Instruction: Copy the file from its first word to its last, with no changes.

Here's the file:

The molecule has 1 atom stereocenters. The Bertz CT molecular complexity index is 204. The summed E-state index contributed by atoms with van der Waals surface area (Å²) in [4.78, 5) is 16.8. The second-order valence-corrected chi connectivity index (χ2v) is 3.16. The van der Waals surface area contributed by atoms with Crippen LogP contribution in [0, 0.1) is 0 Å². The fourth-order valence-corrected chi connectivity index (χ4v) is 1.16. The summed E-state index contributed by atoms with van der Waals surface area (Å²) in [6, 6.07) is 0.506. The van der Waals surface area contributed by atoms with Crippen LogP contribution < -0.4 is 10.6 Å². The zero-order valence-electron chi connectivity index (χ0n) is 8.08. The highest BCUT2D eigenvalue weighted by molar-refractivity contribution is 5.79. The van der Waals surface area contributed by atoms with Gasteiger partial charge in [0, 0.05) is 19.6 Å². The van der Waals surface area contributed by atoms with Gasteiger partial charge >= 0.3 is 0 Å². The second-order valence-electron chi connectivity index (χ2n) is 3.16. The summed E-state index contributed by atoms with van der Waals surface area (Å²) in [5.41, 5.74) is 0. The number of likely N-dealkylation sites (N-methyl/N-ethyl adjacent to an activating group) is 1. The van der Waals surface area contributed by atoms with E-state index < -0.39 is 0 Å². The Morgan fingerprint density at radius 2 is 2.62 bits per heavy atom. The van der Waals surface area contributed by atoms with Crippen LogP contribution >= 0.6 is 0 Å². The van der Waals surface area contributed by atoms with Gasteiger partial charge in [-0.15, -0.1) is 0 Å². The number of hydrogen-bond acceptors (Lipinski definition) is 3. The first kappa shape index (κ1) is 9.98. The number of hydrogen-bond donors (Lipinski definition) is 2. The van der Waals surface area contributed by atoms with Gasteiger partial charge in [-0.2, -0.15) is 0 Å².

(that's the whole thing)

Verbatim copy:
The molecule has 1 atom stereocenters. The Bertz CT molecular complexity index is 204. The summed E-state index contributed by atoms with van der Waals surface area (Å²) in [4.78, 5) is 16.8. The second-order valence-corrected chi connectivity index (χ2v) is 3.16. The van der Waals surface area contributed by atoms with Crippen LogP contribution in [0, 0.1) is 0 Å². The fourth-order valence-corrected chi connectivity index (χ4v) is 1.16. The summed E-state index contributed by atoms with van der Waals surface area (Å²) in [6, 6.07) is 0.506. The van der Waals surface area contributed by atoms with Crippen LogP contribution < -0.4 is 10.6 Å². The zero-order valence-electron chi connectivity index (χ0n) is 8.08. The highest BCUT2D eigenvalue weighted by molar-refractivity contribution is 5.79. The van der Waals surface area contributed by atoms with Gasteiger partial charge in [0, 0.05) is 19.6 Å². The van der Waals surface area contributed by atoms with Gasteiger partial charge >= 0.3 is 0 Å². The second-order valence-electron chi connectivity index (χ2n) is 3.16. The summed E-state index contributed by atoms with van der Waals surface area (Å²) in [5.41, 5.74) is 0. The number of likely N-dealkylation sites (N-methyl/N-ethyl adjacent to an activating group) is 1. The van der Waals surface area contributed by atoms with E-state index < -0.39 is 0 Å². The Morgan fingerprint density at radius 2 is 2.62 bits per heavy atom. The van der Waals surface area contributed by atoms with Crippen LogP contribution >= 0.6 is 0 Å². The van der Waals surface area contributed by atoms with Gasteiger partial charge in [-0.15, -0.1) is 0 Å². The number of hydrogen-bond acceptors (Lipinski definition) is 3. The first kappa shape index (κ1) is 9.98. The number of hydrogen-bond donors (Lipinski definition) is 2. The van der Waals surface area contributed by atoms with Gasteiger partial charge in [-0.2, -0.15) is 0 Å².